"The short story is that money forced the team out," said Max Silberman, 59, the historian of the A's Historical Society. "When you bought a ticket to an A's game, you put food on the table for the Mack family. As you get to a certain age, you lose friends and family, and you start to look for things to hang on to. Guys that I watched at 9 and 10 years old, I'm very close to. Every October, we have a reunion, drawing 25 players and around 450 people come. It makes us all feel 50 years younger."

Jordan attended his first A's game at Shibe Park for a Memorial Day doubleheader in 1943, as an 8-year-old. Detroit's Hal Newhouser threw a two-hitter against the A's in the opener, but Philadelphia rebounded to win the nightcap. Since then, the 68-year-old retired attorney has been hooked as a lifelong A's fan.

The A's Historical Society is a way to keep his memories fresh.

"Yes, the society literally started in a line at an autograph show and it kind of blossomed from there," Jordan said. "We're incorporated as a non-profit organization and for a while, it was run out of the homes of the founders. We started putting newsletters together with a local card promoter, and we began holding these breakfasts. It's a chance for everyone to remember things about the old team and out of these breakfast reunions, it gives us a chance to hear everyone tell old stories.

"It's kind of grown from there," Jordan continued. "We have 900 members, with the majority of them from the Philadelphia area. We've had hot-stove sessions and autograph sessions. We have about 400 people show up to our breakfasts now, and the various players sit and eat with the fans. It works out very well. We have a museum now and a gift shop, which helps support the museum. It's a crowd that's getting older, and we've been working closely with the Phillies and Mr. Larry Shenk, their PR director, for a number of promotional things. We're really looking forward to this weekend when the A's visit."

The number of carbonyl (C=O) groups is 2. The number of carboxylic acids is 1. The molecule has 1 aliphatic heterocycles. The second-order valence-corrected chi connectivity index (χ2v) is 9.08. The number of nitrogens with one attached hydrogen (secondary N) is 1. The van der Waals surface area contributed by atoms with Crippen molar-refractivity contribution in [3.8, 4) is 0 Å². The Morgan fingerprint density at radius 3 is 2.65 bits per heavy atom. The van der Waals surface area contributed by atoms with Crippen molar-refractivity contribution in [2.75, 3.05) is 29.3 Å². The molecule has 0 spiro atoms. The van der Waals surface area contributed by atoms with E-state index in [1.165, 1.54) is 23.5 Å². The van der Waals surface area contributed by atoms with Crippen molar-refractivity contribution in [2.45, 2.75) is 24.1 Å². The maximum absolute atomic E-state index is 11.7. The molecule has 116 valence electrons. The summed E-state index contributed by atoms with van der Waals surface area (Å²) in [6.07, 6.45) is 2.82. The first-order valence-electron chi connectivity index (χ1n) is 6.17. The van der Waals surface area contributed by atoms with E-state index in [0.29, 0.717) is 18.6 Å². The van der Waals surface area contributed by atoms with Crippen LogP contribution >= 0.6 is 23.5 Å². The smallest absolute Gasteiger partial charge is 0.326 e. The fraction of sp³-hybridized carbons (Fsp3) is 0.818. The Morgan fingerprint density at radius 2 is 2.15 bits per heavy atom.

Former A's first baseman Lou Limmer, who played for Philadelphia from 1951 to '54, is looking forward to seeing his old teammates this weekend. It's been a while since the 78-year-old has been on a Major League ball field. Limmer, like Joost, realizes his group of former teammates is a dwindling bunch, due to advancing age, making the few times they're able to gather that much more significant.

"It's funny, you play 11, 12, 13, 15 years in different ballparks, and you move and you think that you're forgotten," Limmer said. "But with the Philadelphia A's, you're never forgotten. It's one of the greatest feelings in the world to be remembered and not be forgotten. All ballplayers have egos. They may not like to be bothered when they're eating dinner, but they do like to be noticed.

"Just to play was a joy," Limmer said. "They had to peel a baseball uniform off of me for me to get off a ball field. I always look forward to seeing my buddies and talk about old stories. I can't wait to see them."

For more information on the A's Historical Society:

Philadelphia A's Historical Society
6 North York Road
Hatboro, PA 19040
(215) 323-9901
philadelphiaathletics.org

The Society has a gift shop, museum and library.

Joseph Santoliquito is a contributing writer for MLB.com. This story was not subject to approval by Major League Baseball or its clubs.

Cooperstown Gallery

Philadelphia Phillies POS Induction Year  
Alexander, Grover Cleveland RHP 1938  
Ashburn, Richie CF 1995  
Bancroft, Dave SS 1971  
Bunning, Jim RHP 1996  
Carlton, Steve LHP 1994  
Delahanty, Ed LF 1945  
Hamilton, Billy CF 1961  
Klein, Chuck RF 1980  
Lajoie, Nap 2B 1937  
Rixey, Eppa LHP 1963  
Roberts, Robin RHP 1976  
Schmidt, Mike 3B 1995  
Thompson, Sam RF 1974  
Wright, Harry MGR 1953  
 
Philadelphia A's      
Baker, Frank 3B 1955  
Bender, Chief RHP 1953  
Cochrane, Mickey C 1947  
Collins, Eddie 2B 1939  
Foxx, Jimmie 1B 1951  
Grove, Lefty LHP 1947  
Mack, Connie MGR 1937  
Plank, Eddie LHP 1946  
Simmons, Al LF 1953  
Waddell, Rube LHP 1946  
 
Native Sons      
Campanella, Roy C 1969 Philadelphia, PA
Goslin, Goose LF 1968 Salem, NJ
Jackson, Reggie OF 1993 Wyncote, PA
Johnson, Judy 3B 1975 Wilmington, DE
Lasorda, Tommy MGR 1997 Norristown, PA
McCarthy, Joe MGR 1957 Philadelphia, PA
McGowan, Bill UMP 1992 Wilmington, DE
Pennock, Herb LHP 1948 Kennett Square, PA